What were the key points which turned the election in Labour's favour?:
  • The leaking of the Labour manifesto gave Labour several days of uninterrupted headlines. The contents proved popular with a populace weary of austerity, and increased the turnout of younger voters
  • The dementia tax - the Tory manifesto was a drab and uninspiring document - foxhunting anyone? - but people soon picked up on the removal of any kind of cap on social care costs, something which was bound to hit the support of the Tories core pensioner vote. May failed to deal convincingly with this blunder claiming 'nothing has changed' despite the Tory u-turn.
  • The 'debates' - Corbyn 'debated' May indirectly and although many thought these 'debates' a score draw they were good for Corbyn because they gave him exposure. People could see that he wasn't the monster portrayed in the Tory press
  • Tory u-turns - almost too many to count but including the classic that May had denied there would be an election until 2020 several times
Despite the fact that the MSM and pundits stuck to their guns about the result I could sense the tectonic plates of UK politics were shifting online - Twitter and Facebook - and that more people wanted real change. The final result? Good for Labour and the left but ultimately disappointing in that May was able to hang on in a lame duck government with support from the DUP. As in 2015 Scotland let the left down badly by providing the Tories with an extra twelve MPs without which Corbyn might have been able to form a government.  The headline figure though is not the number of seats the two main parties won but the percentage of the vote for Labour, at 40%, getting its highest vote share since 1945!

The key outcome is not that May has been fatally wounded by this but that the Tories and their austerity agenda has been badly damaged. They are clinging on to power trying to negotiate Brexit with no plan and from a position of weakness. How long can this carry on? Its hard to predict because the wheels could come off at almost any moment, or they might cling on for twelve months or more. My money's on them hanging on by the fingernails for as long as possible because of the fear of Corbyn.

Monday, 17 April 2017

Theresa May the sanctimonious dealer in death

Many people, including me, were outraged when Theresa May produced a sanctimonious 'Easter message' this weekend. May claims to be a Christian and is often heard pontificating about how much she cares about 'hardworking families' and those who are struggling. In her message which can be found here May said:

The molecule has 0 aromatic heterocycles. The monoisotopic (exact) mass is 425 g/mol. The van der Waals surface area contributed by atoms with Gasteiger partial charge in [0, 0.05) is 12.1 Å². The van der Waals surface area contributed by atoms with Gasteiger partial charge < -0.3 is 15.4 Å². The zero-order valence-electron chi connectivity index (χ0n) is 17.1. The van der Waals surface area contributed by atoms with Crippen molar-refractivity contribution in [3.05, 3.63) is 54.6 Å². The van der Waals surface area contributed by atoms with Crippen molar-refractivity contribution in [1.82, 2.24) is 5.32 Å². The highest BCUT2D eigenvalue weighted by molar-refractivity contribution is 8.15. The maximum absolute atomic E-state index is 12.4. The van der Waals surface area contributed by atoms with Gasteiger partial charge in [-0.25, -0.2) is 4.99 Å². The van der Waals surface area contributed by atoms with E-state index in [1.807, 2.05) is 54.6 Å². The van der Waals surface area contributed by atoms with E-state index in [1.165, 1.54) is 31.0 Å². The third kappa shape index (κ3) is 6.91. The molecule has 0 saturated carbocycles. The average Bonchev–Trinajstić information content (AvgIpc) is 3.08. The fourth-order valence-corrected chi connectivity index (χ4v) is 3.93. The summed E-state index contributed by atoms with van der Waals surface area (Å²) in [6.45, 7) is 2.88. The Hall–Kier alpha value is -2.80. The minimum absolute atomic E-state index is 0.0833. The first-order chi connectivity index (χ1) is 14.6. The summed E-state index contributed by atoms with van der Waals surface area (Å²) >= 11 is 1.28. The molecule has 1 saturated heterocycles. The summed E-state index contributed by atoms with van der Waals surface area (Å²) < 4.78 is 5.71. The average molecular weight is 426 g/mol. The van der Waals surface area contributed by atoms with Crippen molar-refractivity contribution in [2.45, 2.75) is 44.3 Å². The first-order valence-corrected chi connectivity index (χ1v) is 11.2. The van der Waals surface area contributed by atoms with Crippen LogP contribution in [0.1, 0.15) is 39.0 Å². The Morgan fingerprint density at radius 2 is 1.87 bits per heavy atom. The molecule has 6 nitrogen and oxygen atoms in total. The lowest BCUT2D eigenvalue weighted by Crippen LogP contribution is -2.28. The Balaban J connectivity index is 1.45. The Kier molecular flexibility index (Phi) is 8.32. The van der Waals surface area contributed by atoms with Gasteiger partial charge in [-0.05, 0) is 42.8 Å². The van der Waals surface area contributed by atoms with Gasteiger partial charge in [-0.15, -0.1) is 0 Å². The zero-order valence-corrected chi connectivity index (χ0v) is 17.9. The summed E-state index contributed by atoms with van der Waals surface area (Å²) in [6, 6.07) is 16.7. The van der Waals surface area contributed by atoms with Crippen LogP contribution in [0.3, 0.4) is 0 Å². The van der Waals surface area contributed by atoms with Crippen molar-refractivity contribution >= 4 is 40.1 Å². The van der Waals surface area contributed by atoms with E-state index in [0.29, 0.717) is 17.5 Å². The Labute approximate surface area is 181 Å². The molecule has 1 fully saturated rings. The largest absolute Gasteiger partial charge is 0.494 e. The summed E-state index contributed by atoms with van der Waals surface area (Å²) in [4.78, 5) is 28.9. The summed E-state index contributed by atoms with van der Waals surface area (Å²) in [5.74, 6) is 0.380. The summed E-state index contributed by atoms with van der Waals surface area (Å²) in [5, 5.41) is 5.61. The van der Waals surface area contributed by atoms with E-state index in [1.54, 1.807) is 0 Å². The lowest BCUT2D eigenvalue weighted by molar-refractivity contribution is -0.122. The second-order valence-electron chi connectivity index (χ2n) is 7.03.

"This Easter I think of those values that we share – values that I learnt in my own childhood, growing up in a vicarage. Values of compassion, community, citizenship. The sense of obligation we have to one another"
But could this be the same Theresa May that has presided over a regime of benefits sanctions and disability assessments that have lead to an estimated 30,000 deaths? Could this be the same May the 'Christian' that was a senior minister in a Tory government that has implemented massive austerity cuts which have created poverty for millions in the UK and a million people, many of whom are working, using foodbanks?

Here is just one example of many of the victims of a Tory government in which Theresa May was a senior minister:
"The tragic death in July 2013 of 59 year old David Clapson, a former soldier who suffered with type-1 diabetes, highlights the brutality of the system of sanctions. Clapson died from diabetic ketoacidosis (caused by an acute lack of insulin). His death followed him being sanctioned a few weeks earlier when all his benefits had been cut. 
His sister, Gill Thompson, found him in a flat where he had almost nothing to eat, six tea bags and an out-of-date tin of sardines. He had no money for electricity to operate his fridge where his insulin was kept."
How does one be a 'Christian' and preside over a benefits regime which is killing people, and creating real poverty and hardship I wonder? 

The only conclusion I can come to is that May is not a Christian but a hypocrite whose primary purpose is to serve the interests of corporations, wealthy tax dodgers and the 1% in general. People must die and be flung into poverty so that her already wealthy friends can have an even bigger slice of the cake. Rather than being a 'Christian' I think a more accurate description of May would be that she is a sociopath.